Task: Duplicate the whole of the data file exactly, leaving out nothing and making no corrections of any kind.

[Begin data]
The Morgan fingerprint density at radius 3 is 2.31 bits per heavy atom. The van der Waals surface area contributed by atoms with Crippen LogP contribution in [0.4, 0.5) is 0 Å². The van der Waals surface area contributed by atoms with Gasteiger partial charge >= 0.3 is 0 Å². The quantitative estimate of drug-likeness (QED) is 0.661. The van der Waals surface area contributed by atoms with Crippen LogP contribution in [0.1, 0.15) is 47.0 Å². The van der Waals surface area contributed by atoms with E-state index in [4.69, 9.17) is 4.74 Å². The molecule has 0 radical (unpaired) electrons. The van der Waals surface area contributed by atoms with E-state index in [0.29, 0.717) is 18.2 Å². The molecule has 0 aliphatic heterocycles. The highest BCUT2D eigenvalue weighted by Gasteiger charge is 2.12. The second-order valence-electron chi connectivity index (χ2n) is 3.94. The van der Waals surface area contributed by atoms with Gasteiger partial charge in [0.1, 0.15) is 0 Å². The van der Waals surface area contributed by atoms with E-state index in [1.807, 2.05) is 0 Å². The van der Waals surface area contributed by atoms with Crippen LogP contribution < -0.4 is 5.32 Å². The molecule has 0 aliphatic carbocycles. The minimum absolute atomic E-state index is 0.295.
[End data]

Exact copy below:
The Morgan fingerprint density at radius 3 is 2.31 bits per heavy atom. The van der Waals surface area contributed by atoms with Crippen LogP contribution in [0.4, 0.5) is 0 Å². The van der Waals surface area contributed by atoms with Gasteiger partial charge >= 0.3 is 0 Å². The quantitative estimate of drug-likeness (QED) is 0.661. The van der Waals surface area contributed by atoms with Crippen LogP contribution in [0.1, 0.15) is 47.0 Å². The van der Waals surface area contributed by atoms with E-state index in [4.69, 9.17) is 4.74 Å². The molecule has 0 radical (unpaired) electrons. The van der Waals surface area contributed by atoms with E-state index in [0.29, 0.717) is 18.2 Å². The molecule has 0 aliphatic heterocycles. The highest BCUT2D eigenvalue weighted by Gasteiger charge is 2.12. The second-order valence-electron chi connectivity index (χ2n) is 3.94. The van der Waals surface area contributed by atoms with Gasteiger partial charge in [0.1, 0.15) is 0 Å². The van der Waals surface area contributed by atoms with E-state index in [1.807, 2.05) is 0 Å². The van der Waals surface area contributed by atoms with Crippen LogP contribution < -0.4 is 5.32 Å². The molecule has 0 aliphatic carbocycles. The minimum absolute atomic E-state index is 0.295.